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Want to Be Drug Free? 
It’s Time to Live More Simply

Creeping from the shadows, emerging from the glen, is a cry for an existence much better than the one we’re living in. It is clear that drugs are becoming our crutch, an excuse to avoid experiencing the trials and tribulations as such. So below is an entreaty to return to simplicity, one in which much of what we need is available so readily.
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Re-telling Our Stories: Liberation or Re-oppression?

The Wall Street Journal reports on two recent studies that found that people who "narrate" their own lives to put a positive spin on them feel better overall. But a paper in Intersectionalities explores how re-narrating one's own sense of personal identity may either help free one from oppression or become a mere expression of one's oppression. More →

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“Pharmed Out” Conference 2015

Georgetown University in Washington, DC, will host the next "Pharmed Out" conference on June 11-12, 2015. This year's theme is, "The Real Risks of Rx Drugs." More →

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Common Air Pollutant Linked to Cognitive and Behavioral Impairments

Researchers at Children's Hospital Los Angeles and Columbia University found a "powerful" dose-response relationship between young children's exposures to a common air pollutant, measurable brain disturbances, and cognitive and behavioral problems. The study appeared in JAMA Psychiatry. More →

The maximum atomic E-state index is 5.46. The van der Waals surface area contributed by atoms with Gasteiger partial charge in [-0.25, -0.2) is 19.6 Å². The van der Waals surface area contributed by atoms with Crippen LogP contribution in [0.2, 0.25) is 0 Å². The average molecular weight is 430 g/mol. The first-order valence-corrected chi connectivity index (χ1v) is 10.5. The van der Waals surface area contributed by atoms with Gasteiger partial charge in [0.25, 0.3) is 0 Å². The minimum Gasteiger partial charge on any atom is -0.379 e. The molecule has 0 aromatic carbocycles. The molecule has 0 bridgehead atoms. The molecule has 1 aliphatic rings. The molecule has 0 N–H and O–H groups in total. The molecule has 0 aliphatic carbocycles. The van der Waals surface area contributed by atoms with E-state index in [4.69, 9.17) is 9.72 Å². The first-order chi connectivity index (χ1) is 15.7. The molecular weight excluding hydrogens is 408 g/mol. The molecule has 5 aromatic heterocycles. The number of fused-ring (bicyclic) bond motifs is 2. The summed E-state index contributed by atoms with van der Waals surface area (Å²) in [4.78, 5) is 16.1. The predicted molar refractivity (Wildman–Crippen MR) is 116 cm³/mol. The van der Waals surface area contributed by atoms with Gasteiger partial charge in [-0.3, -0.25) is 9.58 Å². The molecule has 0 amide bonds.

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How Can Anyone Possibly Not Be Taking Abilify Anymore?

After she researched the drugs on her own, in RxISK Johanna Ryan writes about her long, complex, creative and persistent efforts to avoid following psychiatrists' pressures to take antipsychotics for her depression. More →

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All Therapies Equal, “Therapeutic Alliance” Makes the Difference

Cognitive behavioral therapy, routine care and supportive counseling are all equally helpful -- or harmful -- to patients experiencing schizophrenia or psychosis, depending on the quality of the relationship that the patient feels he or she has with the treatment provider, according to a study in Psychological Medicine. More →

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“Adventures in Transcranial Direct-current Stimulation”

Elif Batuman reviews the science and recounts his experiences with transcranial direct-current stimulation in The New Yorker. More →

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Squirming May Be Helping Kids with ADHD to Learn

Normal efforts to get children with ADHD to "sit still and focus" may be counterproductive, according to a study in the Journal of Abnormal Child Psychology. A team of Florida researchers found that children with ADHD actually have better working memory when they are "squirming" in their seats. More →

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How Blaming the Brain Can Help Create Self-empathy, New Approaches

In Schizophrenia Bulletin, Amy Johnson writes about how neuroscientific perspectives on her brain and psychological struggles have helped her feel more agency in her growth as a person. More →

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BBC “All in the Mind” Podcast Resumes

The BBC's "All in the Mind" podcast has resumed, releasing another eight episodes every week. Psychologist Claudia Hammond discusses various themes such as what psychology can tell us about the influences on how we decide to vote, portrayals of mental health in comedy, and whether we can improve our ability to have insights. More →

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